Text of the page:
Legal Information, Legal Education, Legal Advice: What's the Difference? Which Do I Need? When Do I Need It?

By Shaughnessy, Sister Mary Angela | Momentum, Summer 2016 | Go to article overview

Legal Information, Legal Education, Legal Advice: What's the Difference? Which Do I Need? When Do I Need It?


Shaughnessy, Sister Mary Angela, Momentum


In the last 25 or so years, interest in legal issues in Catholic school education has skyrocketed. Virtually every reader knows that the days of "whatever Father, Sister or the principal says, is what we do" are long over. When this author began teaching in the 1970s, legal issues were not a big concern of educators. Yes, we had to have fire drills and building inspections, but society, as a whole, was generally less litigious.

What does that mean for us? Contract law, statutory law and common law present real concerns. Thus, the Catholic educator, especially the administrator, has to be knowledgeable about legal issues. Lately, this author has become aware of the need to explain what legal information and education are and what they are not, as well as what exactly is legal advice/ counsel and who is qualified to offer it. Undoubtedly, the Catholic educator at different times may need all three.

Legal Education, aka School Law Education

Sadly, most initial teacher education programs offer no courses in school law; there may be some time spent on the topic in a foundations or other class, but the vast majority of first-year teachers enter the workforce with little study or knowledge of the law. It is left to principals to provide instruction, which is no doubt hard to fit in with everything else that must be covered in new teacher orientation and ongoing teacher education.

While perhaps not the in-service session most people would choose if faced with a list including such topics as "stress reduction" or "methods of teaching" one's subject area, more and more diocesan and school administrators are seeking in-service training for their teachers on the topic. Everyone must understand that courses in school law, many of which are taught by nonlawyers, and in-service presentations are not legal advice. Those sessions provide education about laws that apply to education; the information is useful and necessary, but it is no substitute for legal advice from a competent attorney licensed to practice in your state.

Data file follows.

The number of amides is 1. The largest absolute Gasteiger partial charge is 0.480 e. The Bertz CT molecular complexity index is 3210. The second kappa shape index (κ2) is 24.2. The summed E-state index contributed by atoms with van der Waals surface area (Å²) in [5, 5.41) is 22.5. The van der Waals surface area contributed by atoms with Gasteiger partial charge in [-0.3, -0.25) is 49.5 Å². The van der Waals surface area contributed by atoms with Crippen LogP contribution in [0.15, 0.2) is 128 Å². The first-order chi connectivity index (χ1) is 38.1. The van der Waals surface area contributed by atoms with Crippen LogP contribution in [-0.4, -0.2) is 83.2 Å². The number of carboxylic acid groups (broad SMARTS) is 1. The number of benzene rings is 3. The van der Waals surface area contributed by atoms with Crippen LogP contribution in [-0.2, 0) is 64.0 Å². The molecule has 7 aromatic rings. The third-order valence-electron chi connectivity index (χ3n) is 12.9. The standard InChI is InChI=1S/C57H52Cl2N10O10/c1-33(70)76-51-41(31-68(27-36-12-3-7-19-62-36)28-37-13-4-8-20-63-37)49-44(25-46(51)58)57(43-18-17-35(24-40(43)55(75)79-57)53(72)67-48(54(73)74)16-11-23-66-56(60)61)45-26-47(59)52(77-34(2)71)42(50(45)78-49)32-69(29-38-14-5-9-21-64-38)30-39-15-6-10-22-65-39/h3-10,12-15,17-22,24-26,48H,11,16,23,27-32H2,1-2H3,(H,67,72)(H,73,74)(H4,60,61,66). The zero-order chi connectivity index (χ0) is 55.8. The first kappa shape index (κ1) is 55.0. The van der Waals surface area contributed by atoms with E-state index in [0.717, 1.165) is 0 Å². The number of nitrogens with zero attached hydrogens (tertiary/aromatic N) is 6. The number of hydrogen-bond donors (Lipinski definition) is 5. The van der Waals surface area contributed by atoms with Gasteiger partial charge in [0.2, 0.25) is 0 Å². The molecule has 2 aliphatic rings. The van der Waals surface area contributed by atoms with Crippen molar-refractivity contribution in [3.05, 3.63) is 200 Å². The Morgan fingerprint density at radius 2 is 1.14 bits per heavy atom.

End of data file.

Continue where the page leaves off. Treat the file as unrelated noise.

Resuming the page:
Legal Information

Legal information can be found in many places. The newspaper, journals and the Internet daily offer information about laws, cases and issues on the horizon. Writers often give their own opinions. Educators must understand that such opinions, even if written by lawyers, are not legal advice. Information can be useful, particularly in understanding the breadth and depth of legal issues, but it is not legal advice. It is simply information or opinions and not everything one reads is accurate. The old saying, "You can't believe everything you read," certainly applies when reading articles about education law or any type of law. It is sometimes said that if you have six lawyers in a room, you may well get ten different opinions- which reflects the reality that lawyers often change their opinions.

Legal Advice

Legal advice can and should be offered only by a lawyer licensed to practice in one's state, or someone who is or will be "associated" with a lawyer in your state. One must have a license to practice law in a given state or one must have a lawyer in that state who is willing to vouch for the lawyer-let the lawyer, as it were, practice in concert with him or her, the duly licensed lawyer.

Currently, the United States does not have national licensing of lawyers. This is no different from other professionals such as teachers, medical doc- tors, nurses. Some lawyers are licensed in more than one suite, but most hold licenses in one state. Some attorneys take the bar (licensing) exam in more than one suite when they finish law school, at which time it is commonly held that would-be lawyers know more law than they will ever know again-at least many different topics in law. …

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